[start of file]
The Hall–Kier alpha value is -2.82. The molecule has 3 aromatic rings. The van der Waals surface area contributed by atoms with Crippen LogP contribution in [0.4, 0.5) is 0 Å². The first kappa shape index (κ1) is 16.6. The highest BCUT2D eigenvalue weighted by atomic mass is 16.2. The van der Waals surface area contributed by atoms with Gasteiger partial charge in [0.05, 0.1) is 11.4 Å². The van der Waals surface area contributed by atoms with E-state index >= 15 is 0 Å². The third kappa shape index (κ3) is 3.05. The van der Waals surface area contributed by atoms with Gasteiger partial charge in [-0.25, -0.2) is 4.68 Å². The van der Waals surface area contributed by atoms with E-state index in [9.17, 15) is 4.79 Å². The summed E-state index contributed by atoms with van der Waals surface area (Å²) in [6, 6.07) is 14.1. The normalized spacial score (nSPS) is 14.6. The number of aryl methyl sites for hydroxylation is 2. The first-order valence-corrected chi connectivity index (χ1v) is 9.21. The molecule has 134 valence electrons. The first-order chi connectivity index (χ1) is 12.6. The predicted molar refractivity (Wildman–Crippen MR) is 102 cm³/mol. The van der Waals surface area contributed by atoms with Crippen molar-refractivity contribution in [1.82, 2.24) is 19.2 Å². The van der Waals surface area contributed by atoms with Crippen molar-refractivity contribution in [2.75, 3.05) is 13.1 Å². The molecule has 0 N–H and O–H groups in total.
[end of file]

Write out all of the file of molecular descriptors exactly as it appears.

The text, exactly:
The Hall–Kier alpha value is -2.82. The molecule has 3 aromatic rings. The van der Waals surface area contributed by atoms with Crippen LogP contribution in [0.4, 0.5) is 0 Å². The first kappa shape index (κ1) is 16.6. The highest BCUT2D eigenvalue weighted by atomic mass is 16.2. The van der Waals surface area contributed by atoms with Gasteiger partial charge in [0.05, 0.1) is 11.4 Å². The van der Waals surface area contributed by atoms with E-state index >= 15 is 0 Å². The third kappa shape index (κ3) is 3.05. The van der Waals surface area contributed by atoms with Gasteiger partial charge in [-0.25, -0.2) is 4.68 Å². The van der Waals surface area contributed by atoms with E-state index in [9.17, 15) is 4.79 Å². The summed E-state index contributed by atoms with van der Waals surface area (Å²) in [6, 6.07) is 14.1. The normalized spacial score (nSPS) is 14.6. The number of aryl methyl sites for hydroxylation is 2. The first-order valence-corrected chi connectivity index (χ1v) is 9.21. The molecule has 134 valence electrons. The first-order chi connectivity index (χ1) is 12.6. The predicted molar refractivity (Wildman–Crippen MR) is 102 cm³/mol. The van der Waals surface area contributed by atoms with Crippen molar-refractivity contribution in [1.82, 2.24) is 19.2 Å². The van der Waals surface area contributed by atoms with Crippen molar-refractivity contribution in [2.75, 3.05) is 13.1 Å². The molecule has 0 N–H and O–H groups in total.